Churches don’t always realize this is when or why they oughta charge for food. More often they start charging because some church leader says, “What’re we paying for coffee and doughnuts every month?… That much? Why don’t we charge people for them then?” They wanna pinch pennies, or they wanna raise money. So they put up price tags… and in so doing, kill the ministry.

I visited a friend’s church a few years ago. They had a café. They charged $2 for black coffee (same as most places), $4 for mochas and lattés and other coffee drinks; $3 and up for pastries. Roughly the same prices as any other coffeehouse. Because that’s what they were mimicking: Other coffeehouses. Hey, if Starbucks can charge you $4 for a latté, why can’t they?

And I remind you: The point is fellowship. How many people are gonna buy church café lattés? How many are gonna buy church café pastries? (Especially once they ask themselves, “Wait… is that Kirkland coffee? Are those Kirkland pastries? Why am I spending full coffeehouse prices on Coscto food?”) Are the poorer members of your church even able to fellowship at your café? If not, you’re doing it wrong.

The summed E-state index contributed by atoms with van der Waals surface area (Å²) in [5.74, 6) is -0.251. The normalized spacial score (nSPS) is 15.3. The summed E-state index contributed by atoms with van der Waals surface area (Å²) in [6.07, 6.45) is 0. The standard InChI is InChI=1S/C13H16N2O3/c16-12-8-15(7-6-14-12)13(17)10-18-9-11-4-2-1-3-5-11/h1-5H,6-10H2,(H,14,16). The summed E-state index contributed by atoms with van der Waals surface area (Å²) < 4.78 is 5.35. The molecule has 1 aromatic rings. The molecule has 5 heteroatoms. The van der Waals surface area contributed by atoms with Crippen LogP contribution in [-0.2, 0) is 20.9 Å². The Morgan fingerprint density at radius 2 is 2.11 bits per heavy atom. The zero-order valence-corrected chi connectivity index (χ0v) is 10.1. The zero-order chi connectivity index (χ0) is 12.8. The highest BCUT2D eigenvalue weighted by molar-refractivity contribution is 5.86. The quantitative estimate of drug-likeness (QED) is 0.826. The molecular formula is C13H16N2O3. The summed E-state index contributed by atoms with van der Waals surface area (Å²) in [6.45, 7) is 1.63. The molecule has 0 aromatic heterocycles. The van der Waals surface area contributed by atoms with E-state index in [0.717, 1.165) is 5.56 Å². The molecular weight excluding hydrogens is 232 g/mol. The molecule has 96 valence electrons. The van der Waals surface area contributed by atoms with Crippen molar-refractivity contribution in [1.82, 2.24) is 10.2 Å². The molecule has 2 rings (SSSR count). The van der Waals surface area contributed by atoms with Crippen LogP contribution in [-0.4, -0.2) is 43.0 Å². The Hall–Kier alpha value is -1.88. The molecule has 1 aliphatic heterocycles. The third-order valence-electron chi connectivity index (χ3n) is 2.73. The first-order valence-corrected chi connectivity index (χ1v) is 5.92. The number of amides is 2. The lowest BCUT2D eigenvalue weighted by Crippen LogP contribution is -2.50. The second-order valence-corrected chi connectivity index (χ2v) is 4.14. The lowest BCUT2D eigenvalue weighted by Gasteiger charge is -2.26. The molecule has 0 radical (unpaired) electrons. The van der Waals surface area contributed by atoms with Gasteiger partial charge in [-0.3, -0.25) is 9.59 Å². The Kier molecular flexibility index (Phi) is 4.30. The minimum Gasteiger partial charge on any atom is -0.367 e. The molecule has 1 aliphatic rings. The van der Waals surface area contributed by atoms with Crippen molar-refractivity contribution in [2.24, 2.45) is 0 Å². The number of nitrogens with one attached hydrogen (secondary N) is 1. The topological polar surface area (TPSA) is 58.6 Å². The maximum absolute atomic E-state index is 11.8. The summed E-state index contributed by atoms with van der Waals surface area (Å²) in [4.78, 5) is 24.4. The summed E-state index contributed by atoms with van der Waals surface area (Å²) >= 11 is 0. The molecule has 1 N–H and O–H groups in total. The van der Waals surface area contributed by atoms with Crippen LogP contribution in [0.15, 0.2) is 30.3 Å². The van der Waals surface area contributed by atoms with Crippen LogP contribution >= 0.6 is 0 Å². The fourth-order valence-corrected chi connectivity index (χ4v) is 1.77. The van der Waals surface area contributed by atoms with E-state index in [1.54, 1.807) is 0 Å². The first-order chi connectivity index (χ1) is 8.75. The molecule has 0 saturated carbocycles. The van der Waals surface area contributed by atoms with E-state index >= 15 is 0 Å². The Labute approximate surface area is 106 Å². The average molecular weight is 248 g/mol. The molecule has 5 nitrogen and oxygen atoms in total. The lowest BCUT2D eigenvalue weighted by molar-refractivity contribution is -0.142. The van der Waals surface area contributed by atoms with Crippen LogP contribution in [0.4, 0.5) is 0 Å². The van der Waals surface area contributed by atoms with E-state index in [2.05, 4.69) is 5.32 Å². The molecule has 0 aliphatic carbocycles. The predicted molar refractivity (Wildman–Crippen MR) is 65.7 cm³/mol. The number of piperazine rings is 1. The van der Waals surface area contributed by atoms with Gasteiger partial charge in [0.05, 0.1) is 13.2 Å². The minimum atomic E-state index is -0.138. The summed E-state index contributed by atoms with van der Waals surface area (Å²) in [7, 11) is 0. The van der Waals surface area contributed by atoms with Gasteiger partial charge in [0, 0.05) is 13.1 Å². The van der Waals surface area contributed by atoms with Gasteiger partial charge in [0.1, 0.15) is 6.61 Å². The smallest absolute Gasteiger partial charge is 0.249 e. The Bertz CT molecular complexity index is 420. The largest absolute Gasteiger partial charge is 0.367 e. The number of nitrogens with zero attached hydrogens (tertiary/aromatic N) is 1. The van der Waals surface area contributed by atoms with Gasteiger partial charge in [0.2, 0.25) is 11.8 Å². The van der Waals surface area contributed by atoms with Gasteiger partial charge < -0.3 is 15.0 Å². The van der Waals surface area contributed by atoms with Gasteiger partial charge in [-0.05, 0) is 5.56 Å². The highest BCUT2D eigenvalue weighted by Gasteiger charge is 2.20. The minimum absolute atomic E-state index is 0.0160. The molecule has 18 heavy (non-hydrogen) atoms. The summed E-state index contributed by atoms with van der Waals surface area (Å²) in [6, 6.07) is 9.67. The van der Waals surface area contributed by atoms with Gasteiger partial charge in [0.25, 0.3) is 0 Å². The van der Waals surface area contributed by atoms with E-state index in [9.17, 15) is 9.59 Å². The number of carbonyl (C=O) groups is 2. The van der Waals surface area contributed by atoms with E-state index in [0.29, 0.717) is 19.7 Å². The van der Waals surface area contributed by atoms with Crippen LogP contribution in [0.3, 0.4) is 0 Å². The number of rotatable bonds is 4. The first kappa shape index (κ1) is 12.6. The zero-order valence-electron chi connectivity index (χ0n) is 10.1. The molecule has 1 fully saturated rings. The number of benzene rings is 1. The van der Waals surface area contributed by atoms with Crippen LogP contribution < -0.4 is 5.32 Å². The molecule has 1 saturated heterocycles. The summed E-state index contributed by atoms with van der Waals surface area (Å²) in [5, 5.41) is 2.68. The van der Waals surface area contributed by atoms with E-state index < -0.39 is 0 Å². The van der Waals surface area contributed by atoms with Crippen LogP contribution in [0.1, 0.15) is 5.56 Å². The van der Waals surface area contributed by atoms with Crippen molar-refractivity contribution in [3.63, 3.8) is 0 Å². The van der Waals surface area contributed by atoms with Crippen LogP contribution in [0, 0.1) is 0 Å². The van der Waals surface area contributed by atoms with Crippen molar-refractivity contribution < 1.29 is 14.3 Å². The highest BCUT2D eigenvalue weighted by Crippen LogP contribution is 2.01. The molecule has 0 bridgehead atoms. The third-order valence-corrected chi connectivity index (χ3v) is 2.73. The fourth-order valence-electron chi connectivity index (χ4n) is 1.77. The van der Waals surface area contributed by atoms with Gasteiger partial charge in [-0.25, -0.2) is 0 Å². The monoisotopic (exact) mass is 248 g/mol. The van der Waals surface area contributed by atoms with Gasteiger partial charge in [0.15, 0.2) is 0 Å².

A few decades ago my church’s café shut down: It made so little money, and the volunteers didn’t last long, so the church let it go dormant. Then it handed the café over to the Christian elementary school which shared the building—where I was a teacher—so we could use it for fundraisers. We ran a fundraiser or two, but once the fundraisers were over, the café went back to being empty.

Then one summer I was put in charge of it for the school’s summer day camp.

Theologian that I am, I needed to know the purpose of a church café before I ran one. So of course I came to all the conclusions I articulated above: It’s about fellowship.

Not profits. Yeah, ideally you should cover expenses… but there’s no rent, barely any utility costs, you got an all-volunteer staff, so if you sell everything at slightly more than what you paid for it, the prices are gonna be ridiculously low. And they were. I slashed all the café’s prices to a dollar or less. Coffee was now 25 cents. Espresso drinks were $1. Bottled water was also 25 cents. Doughnuts were still a bit expensive, but at 50 cents they sold out fast… and we still had plenty of other, healthier alternatives.